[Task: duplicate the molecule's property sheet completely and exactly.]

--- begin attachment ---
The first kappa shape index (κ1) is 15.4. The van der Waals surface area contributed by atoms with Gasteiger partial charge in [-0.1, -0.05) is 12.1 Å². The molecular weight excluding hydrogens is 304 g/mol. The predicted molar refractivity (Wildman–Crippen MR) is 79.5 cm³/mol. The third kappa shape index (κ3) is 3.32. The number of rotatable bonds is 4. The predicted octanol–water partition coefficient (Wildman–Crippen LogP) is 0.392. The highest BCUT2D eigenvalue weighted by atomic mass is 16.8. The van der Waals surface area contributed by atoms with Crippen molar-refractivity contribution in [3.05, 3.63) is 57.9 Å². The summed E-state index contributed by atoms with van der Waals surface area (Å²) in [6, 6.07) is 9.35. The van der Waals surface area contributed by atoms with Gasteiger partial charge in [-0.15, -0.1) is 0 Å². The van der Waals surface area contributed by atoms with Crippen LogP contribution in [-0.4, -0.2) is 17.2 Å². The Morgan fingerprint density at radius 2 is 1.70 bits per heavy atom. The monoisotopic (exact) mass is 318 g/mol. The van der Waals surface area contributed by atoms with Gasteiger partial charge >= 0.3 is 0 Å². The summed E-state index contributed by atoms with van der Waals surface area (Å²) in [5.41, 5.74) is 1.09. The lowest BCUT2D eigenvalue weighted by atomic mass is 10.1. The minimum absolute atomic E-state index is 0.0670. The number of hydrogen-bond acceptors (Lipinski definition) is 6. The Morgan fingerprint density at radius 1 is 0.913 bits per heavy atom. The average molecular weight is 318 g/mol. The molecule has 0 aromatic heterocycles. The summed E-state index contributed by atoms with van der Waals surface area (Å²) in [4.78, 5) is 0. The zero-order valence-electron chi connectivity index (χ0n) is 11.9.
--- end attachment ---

The first kappa shape index (κ1) is 15.4. The van der Waals surface area contributed by atoms with Gasteiger partial charge in [-0.1, -0.05) is 12.1 Å². The molecular weight excluding hydrogens is 304 g/mol. The predicted molar refractivity (Wildman–Crippen MR) is 79.5 cm³/mol. The third kappa shape index (κ3) is 3.32. The number of rotatable bonds is 4. The predicted octanol–water partition coefficient (Wildman–Crippen LogP) is 0.392. The highest BCUT2D eigenvalue weighted by atomic mass is 16.8. The van der Waals surface area contributed by atoms with Crippen molar-refractivity contribution in [3.05, 3.63) is 57.9 Å². The summed E-state index contributed by atoms with van der Waals surface area (Å²) in [6, 6.07) is 9.35. The van der Waals surface area contributed by atoms with Gasteiger partial charge in [-0.15, -0.1) is 0 Å². The van der Waals surface area contributed by atoms with Crippen LogP contribution in [-0.4, -0.2) is 17.2 Å². The Morgan fingerprint density at radius 2 is 1.70 bits per heavy atom. The monoisotopic (exact) mass is 318 g/mol. The van der Waals surface area contributed by atoms with Gasteiger partial charge >= 0.3 is 0 Å². The summed E-state index contributed by atoms with van der Waals surface area (Å²) in [5.41, 5.74) is 1.09. The lowest BCUT2D eigenvalue weighted by atomic mass is 10.1. The minimum absolute atomic E-state index is 0.0670. The number of hydrogen-bond acceptors (Lipinski definition) is 6. The Morgan fingerprint density at radius 1 is 0.913 bits per heavy atom. The average molecular weight is 318 g/mol. The molecule has 0 aromatic heterocycles. The summed E-state index contributed by atoms with van der Waals surface area (Å²) in [4.78, 5) is 0. The zero-order valence-electron chi connectivity index (χ0n) is 11.9.